WARNING! SPOILERS GALORE! NO, I'M SERIOUS! THERE'S SO MANY! Oh, heck with it, I'm gonna go have a beer.


Title: Golden Perfect, Part I
Release Date: March 2002
Writer: Joe Kelly
Penciller: Doug Mahnke
Inker: Tom Nguyen
JLA Members: Wonder Woman, the Martian Manhunter, Superman, Plastic Man, Green Lantern, and the Flash.
Bad Guys: Rama Khan.

So what happens?
After all the praise I gave to the last issue, it pains me to note that this issue is weak, confusing, and dull. The story focuses on Wonder Woman, and like most male comic book writers, Joe Kelly has trouble writing women. This turns out to be the comic book equivalent of those awful Troi-centric "Star Trek" episodes...

Briefly, some paramilitary guys and some neon monster attack some sort of Amazonian shelter in India, trying to abduct a woman and her baby. Meanwhile, Wonder Woman is using her Lasso of Truth to psychoanalyze the Martian Manhunter by forcing him to confront his subconscious beliefs. For some reason, they do this in a big forest. For some reason, he does this in the form of a huge rampaging monster. Pff. Whatever. Afterwards, they chill out in the Watchtower, then Wondy throws Plastic Man out of her room after she catches him trying to sneak a peek while disguised as her furniture.

Once the JLA is notified of the attack on the Amazons' shelter, they respond and treat the Amazons' injuries. The paramilitary geeks left the woman behind, but they were able to get the baby. She speaks a completely unknown language, so Green Lantern uses his power ring to translate, and Wondy uses her Magic Lasso to make sure she's telling the truth. She lays a sob story on them about the Rama Khan, the dictator of a hidden nation called Jarhanpur, who is holding her baby prisoner. Wonder Woman gets all hyped up on uniting a mother with her son, and the JLA teleports down to Jarhanpur.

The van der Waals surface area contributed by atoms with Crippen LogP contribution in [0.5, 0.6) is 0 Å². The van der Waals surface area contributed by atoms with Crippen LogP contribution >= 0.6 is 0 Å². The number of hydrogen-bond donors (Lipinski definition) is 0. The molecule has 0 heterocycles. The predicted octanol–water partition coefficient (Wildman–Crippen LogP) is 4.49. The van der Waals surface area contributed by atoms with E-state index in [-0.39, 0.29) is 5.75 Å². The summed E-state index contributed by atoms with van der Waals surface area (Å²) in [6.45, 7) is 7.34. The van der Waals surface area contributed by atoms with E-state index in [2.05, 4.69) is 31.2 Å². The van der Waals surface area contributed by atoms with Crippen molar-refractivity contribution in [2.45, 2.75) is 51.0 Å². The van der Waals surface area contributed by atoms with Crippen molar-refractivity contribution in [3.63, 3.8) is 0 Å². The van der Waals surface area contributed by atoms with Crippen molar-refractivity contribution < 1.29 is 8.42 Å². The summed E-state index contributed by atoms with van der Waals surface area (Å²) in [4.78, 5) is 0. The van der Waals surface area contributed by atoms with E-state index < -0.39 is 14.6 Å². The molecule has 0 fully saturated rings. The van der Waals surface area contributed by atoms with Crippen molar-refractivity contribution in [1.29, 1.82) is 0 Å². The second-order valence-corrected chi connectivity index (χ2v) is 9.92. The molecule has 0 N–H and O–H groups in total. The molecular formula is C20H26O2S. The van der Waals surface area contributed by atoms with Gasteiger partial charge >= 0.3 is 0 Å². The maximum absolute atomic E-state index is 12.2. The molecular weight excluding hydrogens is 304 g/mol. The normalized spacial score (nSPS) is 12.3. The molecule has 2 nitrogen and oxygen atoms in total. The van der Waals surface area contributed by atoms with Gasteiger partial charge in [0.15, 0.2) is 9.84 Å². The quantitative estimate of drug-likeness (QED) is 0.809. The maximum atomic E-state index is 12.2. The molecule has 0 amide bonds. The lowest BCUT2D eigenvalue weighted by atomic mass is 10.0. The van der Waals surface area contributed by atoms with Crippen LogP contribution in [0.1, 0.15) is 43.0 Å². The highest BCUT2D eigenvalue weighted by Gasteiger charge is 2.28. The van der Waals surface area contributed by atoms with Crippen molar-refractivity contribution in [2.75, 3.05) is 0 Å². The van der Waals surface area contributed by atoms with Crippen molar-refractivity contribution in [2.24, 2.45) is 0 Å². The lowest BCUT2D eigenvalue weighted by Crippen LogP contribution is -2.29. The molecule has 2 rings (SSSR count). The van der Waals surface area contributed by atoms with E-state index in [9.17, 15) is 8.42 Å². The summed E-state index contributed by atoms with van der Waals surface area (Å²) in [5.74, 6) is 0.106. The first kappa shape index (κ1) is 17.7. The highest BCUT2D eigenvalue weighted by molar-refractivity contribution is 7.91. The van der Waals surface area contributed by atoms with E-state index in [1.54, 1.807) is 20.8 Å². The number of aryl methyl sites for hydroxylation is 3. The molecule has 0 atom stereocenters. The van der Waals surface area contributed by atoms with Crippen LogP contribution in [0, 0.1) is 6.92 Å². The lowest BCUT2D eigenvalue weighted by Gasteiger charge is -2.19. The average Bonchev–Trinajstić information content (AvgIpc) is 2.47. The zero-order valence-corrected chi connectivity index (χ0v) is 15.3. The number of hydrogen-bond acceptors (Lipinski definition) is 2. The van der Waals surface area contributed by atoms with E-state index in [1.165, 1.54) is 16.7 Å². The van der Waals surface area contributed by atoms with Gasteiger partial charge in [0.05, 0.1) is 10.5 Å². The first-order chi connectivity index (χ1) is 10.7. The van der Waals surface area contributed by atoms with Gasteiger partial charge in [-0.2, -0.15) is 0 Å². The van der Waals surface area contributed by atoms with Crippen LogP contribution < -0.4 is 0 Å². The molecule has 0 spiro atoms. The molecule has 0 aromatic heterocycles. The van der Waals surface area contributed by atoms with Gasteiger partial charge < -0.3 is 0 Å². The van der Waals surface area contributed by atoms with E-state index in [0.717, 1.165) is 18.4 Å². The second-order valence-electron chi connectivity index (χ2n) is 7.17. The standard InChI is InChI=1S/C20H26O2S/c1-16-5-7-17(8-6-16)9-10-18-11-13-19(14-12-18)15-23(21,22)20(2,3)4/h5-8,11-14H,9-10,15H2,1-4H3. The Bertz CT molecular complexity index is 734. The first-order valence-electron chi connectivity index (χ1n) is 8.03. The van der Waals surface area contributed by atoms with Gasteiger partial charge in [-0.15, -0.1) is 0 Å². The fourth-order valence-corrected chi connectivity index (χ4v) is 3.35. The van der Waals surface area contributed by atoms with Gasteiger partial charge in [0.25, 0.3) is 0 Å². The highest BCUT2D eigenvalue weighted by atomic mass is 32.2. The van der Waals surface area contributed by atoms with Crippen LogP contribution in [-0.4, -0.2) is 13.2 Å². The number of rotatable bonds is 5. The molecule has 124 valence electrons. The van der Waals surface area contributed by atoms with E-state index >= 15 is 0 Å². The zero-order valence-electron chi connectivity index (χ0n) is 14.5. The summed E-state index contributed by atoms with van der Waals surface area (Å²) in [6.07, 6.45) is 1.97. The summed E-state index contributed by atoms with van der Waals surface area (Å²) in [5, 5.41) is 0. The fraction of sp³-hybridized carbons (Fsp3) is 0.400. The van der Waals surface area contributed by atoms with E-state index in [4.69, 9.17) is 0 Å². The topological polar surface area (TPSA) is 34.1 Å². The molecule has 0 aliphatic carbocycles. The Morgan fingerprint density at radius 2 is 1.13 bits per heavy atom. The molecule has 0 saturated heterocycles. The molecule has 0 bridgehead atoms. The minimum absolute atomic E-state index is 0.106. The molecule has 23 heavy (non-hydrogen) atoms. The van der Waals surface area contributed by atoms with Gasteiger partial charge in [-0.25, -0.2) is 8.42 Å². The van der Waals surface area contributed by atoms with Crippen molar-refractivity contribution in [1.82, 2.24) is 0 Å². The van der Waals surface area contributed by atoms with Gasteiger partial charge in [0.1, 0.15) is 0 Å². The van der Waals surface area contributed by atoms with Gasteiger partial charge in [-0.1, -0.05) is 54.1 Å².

Of course, there are complications. Jarhanpur is an earthly paradise, wealthy, beautiful, full of happy citizens, and combining all the best elements of Hindu and Muslim societies. The Rama Khan, though distrustful of the League's motives, shows them lavish hospitality. He explains that Jarhanpur has been hidden from the outside world for over 5,000 years, and that he, his people, and the nation itself are all mystically linked--when one thrives, they all thrive, and when one fails, they all fail. He also tells them that the kidnapped child had been chosen to become the new Rama Khan; if the boy were to refuse his post, disaster would befall all of them.

Still unconvinced, Wonder Woman calls for a telepathic JLA conference. She's still hot to clobber Rama Khan, but the other team members are concerned that the complexity of this case makes direct action extraordinarily risky. Who are they to weigh a mother and child against the well-being of an entire nation? Wondy, however, is still clinging (more than a bit irrationally) to the idea that she must reunite the boy and his mom.

Meanwhile, the Rama Khan, fearing that the Leaguers were telepathically plotting against him, has the team teleported outside the city. He tells 'em to get the hell out, and the JLA (with the exception of Plastic Man, who wants to hang with Jarhanpur's dancing girls some more) reacts badly. A fight breaks out, and it turns out that the Rama Khan is able to turn the earth and plants of Jarhanpur against the JLA. He's also able to transform himself into a Godzilla-sized rocky dude. Wonder Woman gets her Golden Lasso around him, expecting him to be revealed as a tyrant who lies to his people to preserve his own power base, but she is surprised to discover that the lasso proclaims that he, like the mother, is telling the truth. Suddenly incapable of understanding the concept of subjective truth, Diana gets all angsty and twitchy, her "unbreakable" lasso breaks, and the issue ends in a vaguely embarrassed muddle.

Cool Moments!
I liked the bit, during the telepathic conference, where we see everyone's mental images of themselves. Green Lantern's a knight in black and green armor, Plastic Man is a formless blotch of color, and Superman is a big farmboy in a cape.

Back | Index | Forward

Log in or registerto write something here or to contact authors.